30 p
120 p
Time-Lapse Built In
A built in time-lapse mode will allow continuous shooting throughout a prolonged period of time to be compressed into a sped up video.
Video File Format
Different cameras can record in various video file formats. The File format you record in can impact how you edit and use the files.

Nikon D7500 vs Z50 Features and Benefits

The Nikon Z50 emerges as the winner in the features comparison, scoring 86/100, while the Nikon D7500 scores 83/100. Both cameras share several specifications, including a 3.2-inch screen size, touchscreen capability, flip screen, lack of GPS, and the presence of WIFI and Bluetooth connectivity.

The Nikon Z50 outperforms the D7500 in screen resolution, boasting 1,040,000 dots compared to the D7500’s 922,000 dots. This higher resolution provides a clearer and more detailed display, allowing users to better preview and review images. The improved screen resolution is a significant advantage that contributes to the Z50’s higher feature score.

On the other hand, the Nikon D7500 does not have any specific features that make it better than the Z50. Both cameras share the same set of features, with the Z50’s higher screen resolution being the only notable difference. As a result, the D7500’s lower score is due to the lack of additional advantages compared to the Z50.

Considering the specifications and features of both cameras, the Nikon Z50 is the superior choice due to its higher screen resolution. The Nikon D7500, although not having any unique advantages, remains a solid option for those who may not prioritize screen resolution as highly. Ultimately, the choice between these two cameras comes down to individual preferences and priorities, but the Nikon Z50’s higher feature score reflects its overall better performance in this comparison.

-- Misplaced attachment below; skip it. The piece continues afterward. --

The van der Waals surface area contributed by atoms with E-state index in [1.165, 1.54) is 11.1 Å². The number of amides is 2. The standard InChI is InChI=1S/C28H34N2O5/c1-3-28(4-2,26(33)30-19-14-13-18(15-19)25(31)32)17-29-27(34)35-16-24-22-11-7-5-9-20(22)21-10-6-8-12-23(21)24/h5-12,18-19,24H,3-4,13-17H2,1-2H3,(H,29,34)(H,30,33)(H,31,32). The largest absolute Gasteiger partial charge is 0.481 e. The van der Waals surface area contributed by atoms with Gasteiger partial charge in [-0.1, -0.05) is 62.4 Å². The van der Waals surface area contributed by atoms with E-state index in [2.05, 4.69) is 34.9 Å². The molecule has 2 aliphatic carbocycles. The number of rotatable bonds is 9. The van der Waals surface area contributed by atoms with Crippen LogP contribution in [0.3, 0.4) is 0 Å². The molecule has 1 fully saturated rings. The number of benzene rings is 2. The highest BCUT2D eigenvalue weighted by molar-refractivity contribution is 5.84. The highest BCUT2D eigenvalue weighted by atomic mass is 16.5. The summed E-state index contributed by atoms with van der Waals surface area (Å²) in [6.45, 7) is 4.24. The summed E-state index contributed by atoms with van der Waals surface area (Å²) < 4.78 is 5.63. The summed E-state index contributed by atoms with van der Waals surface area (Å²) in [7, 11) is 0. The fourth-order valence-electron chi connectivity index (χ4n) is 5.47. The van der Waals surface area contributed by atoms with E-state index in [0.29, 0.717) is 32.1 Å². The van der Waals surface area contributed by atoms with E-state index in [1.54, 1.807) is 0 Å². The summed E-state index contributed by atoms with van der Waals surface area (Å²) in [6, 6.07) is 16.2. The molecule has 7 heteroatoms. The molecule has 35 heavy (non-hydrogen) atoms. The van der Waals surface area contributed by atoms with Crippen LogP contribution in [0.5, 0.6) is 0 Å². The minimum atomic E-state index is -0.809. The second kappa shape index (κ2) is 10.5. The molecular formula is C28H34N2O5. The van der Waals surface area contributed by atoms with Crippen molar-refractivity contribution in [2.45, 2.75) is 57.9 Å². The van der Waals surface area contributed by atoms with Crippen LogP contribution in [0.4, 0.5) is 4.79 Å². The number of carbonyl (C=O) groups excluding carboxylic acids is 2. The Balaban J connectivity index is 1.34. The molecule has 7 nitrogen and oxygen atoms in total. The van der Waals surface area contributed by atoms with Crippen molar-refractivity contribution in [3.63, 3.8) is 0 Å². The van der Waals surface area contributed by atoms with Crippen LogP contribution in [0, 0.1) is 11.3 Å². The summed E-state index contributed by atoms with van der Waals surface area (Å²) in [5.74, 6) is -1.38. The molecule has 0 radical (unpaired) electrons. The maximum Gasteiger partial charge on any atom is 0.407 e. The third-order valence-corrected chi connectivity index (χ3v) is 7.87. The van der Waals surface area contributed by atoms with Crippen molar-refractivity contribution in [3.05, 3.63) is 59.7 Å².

Built-in Flash
A built-in flash will often be positioned right above the lens. This will automatically pop up when you activate it.
External Flash
External flashes are often connected through a hot shoe at the top of a camera, or a cable at the side of the camera.
GPS features in a camera will include location metadata to each of your photographs.
Weather Sealing
Weather sealing capabilities will give you more confidence when shooting in unfavourable conditions.
Screen Type
Touch Screen
Touchscreen allows you to change camera settings and access menus with a swipe of your finger, instead of using buttons.
Screen Size
Screen Resolution
Screen dots indicate the resolution of the LCD screen by including each sub pixel.
922,000 dots
1,040,000 dots
Flip Screen
A flip screen (or articulating screen) is a second screen which can flip out from the side or top of the camera. This rotating screen allows you more freedom to take photos at different angles.